Coverage from HSPH, featuring Juliana Cohen and Eric Rimm
Coverage from Science Daily, featuring Meir Stampfer and Walter Willett
Coverage from The Boston Globe, featuring Frank Hu and Walter Willett
Coverage from the New York Times, featuring HSPH’s Walter Willett and Meir Stampfer
Coverage from HSPH News, featuring Frank Hu and Walter Willett
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On Wednesday February 25, The Harvard/T.H. Chan School of Public Health hosted a symposium on the Scientific Report of the 2015 Dietary Guidelines Advisory Committee (DGAC): Evidence Basis and Key Recommendations. The event was moderated by Dr. Howard Koh, with Dr. J. Michael McGinnis as the Keynote Speaker. Presenters included Dr. Barbara Millen, Dr. Frank Hu, and other members of the DGAC.
Coverage from Politico Pro, featuring HSPH’s Frank Hu and Walter Willett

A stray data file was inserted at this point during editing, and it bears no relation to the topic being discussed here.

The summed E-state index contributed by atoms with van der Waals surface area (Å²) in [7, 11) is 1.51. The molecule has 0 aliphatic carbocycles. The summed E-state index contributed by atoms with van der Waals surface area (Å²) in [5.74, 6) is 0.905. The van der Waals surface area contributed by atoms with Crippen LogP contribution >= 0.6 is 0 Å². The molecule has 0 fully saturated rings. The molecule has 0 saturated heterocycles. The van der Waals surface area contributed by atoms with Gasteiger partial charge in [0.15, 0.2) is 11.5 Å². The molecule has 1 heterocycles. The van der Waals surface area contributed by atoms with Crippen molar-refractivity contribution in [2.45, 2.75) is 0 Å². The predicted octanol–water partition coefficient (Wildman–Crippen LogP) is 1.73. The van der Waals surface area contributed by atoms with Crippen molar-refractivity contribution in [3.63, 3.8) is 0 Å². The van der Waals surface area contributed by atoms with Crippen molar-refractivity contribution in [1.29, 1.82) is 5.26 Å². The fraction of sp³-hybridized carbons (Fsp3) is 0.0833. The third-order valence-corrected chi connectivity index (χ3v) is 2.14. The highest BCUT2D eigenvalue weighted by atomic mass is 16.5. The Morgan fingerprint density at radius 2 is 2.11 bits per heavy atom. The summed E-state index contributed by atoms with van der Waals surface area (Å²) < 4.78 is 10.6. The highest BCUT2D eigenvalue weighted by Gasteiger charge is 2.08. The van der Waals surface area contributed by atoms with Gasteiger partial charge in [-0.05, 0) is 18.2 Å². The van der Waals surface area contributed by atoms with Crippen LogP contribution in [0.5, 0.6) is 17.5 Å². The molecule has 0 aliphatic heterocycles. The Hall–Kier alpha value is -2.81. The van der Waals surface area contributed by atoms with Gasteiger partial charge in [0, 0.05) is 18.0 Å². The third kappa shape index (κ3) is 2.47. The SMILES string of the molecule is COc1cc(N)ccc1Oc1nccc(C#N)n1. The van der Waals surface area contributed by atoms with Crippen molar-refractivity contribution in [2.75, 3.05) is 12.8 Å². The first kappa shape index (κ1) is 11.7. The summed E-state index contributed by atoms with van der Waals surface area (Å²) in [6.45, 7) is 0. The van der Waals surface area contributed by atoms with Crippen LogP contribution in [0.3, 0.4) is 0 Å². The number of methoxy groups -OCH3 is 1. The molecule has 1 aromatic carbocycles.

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Since 1980, The U.S. Department of Health and Human Services (HHS) and the U.S. Department of Agriculture (USDA) have been advising Americans on what to eat for optimal health. Published every 5 years, the Dietary Guidelines are a reflection of the most up-to-date research.
In December 2014 the Dietary Guidelines Advisory Committee (DGAC) released a preliminary document stating that “cholesterol is not considered a nutrient of concern for overconsumption,” suggesting that dietary cholesterol has little impact upon a person’s actual health status. Though the final report from the DGAC isn’t due until later in 2015, we checked in with Harvard T.H. Chan School of Public Health’s Walter Willett for some clarification on dietary cholesterol.
Coverage from Harvard Gazette, featuring HSPH’s Walter Willett
- Drinking up to six cups a day of coffee is not associated with increased risk of death from any cause, or death from cancer or cardiovascular disease.
- Some people may still want to consider avoiding coffee or switching to decaf, especially women who are pregnant, or people who have a hard time controlling their blood pressure or blood sugar.
- It’s best to brew coffee with a paper filter, to remove a substance that causes increases in LDL cholesterol.
- Coffee may have potential health benefits, but more research needs to be done.
- Read more about coffee and tea compared with other beverages.